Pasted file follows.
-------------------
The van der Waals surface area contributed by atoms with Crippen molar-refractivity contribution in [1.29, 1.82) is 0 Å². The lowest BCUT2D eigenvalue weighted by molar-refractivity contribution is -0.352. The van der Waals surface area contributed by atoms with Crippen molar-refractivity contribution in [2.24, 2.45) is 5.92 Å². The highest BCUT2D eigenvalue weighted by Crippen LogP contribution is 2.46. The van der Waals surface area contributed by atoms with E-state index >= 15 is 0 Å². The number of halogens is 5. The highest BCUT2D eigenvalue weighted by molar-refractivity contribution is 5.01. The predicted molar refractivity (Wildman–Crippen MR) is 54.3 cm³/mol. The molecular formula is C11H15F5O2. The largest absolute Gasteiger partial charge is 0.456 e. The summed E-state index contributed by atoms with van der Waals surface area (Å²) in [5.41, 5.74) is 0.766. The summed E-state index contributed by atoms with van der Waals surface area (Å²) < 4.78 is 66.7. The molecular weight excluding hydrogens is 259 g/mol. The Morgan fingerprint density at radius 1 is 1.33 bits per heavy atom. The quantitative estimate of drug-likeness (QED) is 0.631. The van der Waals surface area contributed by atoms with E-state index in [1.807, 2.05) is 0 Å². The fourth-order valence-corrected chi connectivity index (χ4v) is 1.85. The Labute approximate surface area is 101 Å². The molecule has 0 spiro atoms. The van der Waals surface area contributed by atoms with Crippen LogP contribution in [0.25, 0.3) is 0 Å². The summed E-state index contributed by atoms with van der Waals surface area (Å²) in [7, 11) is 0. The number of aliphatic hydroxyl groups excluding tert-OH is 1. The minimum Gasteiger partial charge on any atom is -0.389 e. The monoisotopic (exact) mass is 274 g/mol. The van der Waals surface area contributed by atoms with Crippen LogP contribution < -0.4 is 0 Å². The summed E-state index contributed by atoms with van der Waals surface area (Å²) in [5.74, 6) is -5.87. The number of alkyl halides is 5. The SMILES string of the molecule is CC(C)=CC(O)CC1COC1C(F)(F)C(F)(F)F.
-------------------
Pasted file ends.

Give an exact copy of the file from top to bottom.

The van der Waals surface area contributed by atoms with Crippen molar-refractivity contribution in [1.29, 1.82) is 0 Å². The lowest BCUT2D eigenvalue weighted by molar-refractivity contribution is -0.352. The van der Waals surface area contributed by atoms with Crippen molar-refractivity contribution in [2.24, 2.45) is 5.92 Å². The highest BCUT2D eigenvalue weighted by Crippen LogP contribution is 2.46. The van der Waals surface area contributed by atoms with E-state index >= 15 is 0 Å². The number of halogens is 5. The highest BCUT2D eigenvalue weighted by molar-refractivity contribution is 5.01. The predicted molar refractivity (Wildman–Crippen MR) is 54.3 cm³/mol. The molecular formula is C11H15F5O2. The largest absolute Gasteiger partial charge is 0.456 e. The summed E-state index contributed by atoms with van der Waals surface area (Å²) in [5.41, 5.74) is 0.766. The summed E-state index contributed by atoms with van der Waals surface area (Å²) < 4.78 is 66.7. The molecular weight excluding hydrogens is 259 g/mol. The Morgan fingerprint density at radius 1 is 1.33 bits per heavy atom. The quantitative estimate of drug-likeness (QED) is 0.631. The van der Waals surface area contributed by atoms with E-state index in [1.807, 2.05) is 0 Å². The fourth-order valence-corrected chi connectivity index (χ4v) is 1.85. The Labute approximate surface area is 101 Å². The molecule has 0 spiro atoms. The van der Waals surface area contributed by atoms with Crippen LogP contribution in [0.25, 0.3) is 0 Å². The summed E-state index contributed by atoms with van der Waals surface area (Å²) in [7, 11) is 0. The number of aliphatic hydroxyl groups excluding tert-OH is 1. The minimum Gasteiger partial charge on any atom is -0.389 e. The monoisotopic (exact) mass is 274 g/mol. The van der Waals surface area contributed by atoms with Crippen LogP contribution < -0.4 is 0 Å². The summed E-state index contributed by atoms with van der Waals surface area (Å²) in [5.74, 6) is -5.87. The number of alkyl halides is 5. The SMILES string of the molecule is CC(C)=CC(O)CC1COC1C(F)(F)C(F)(F)F.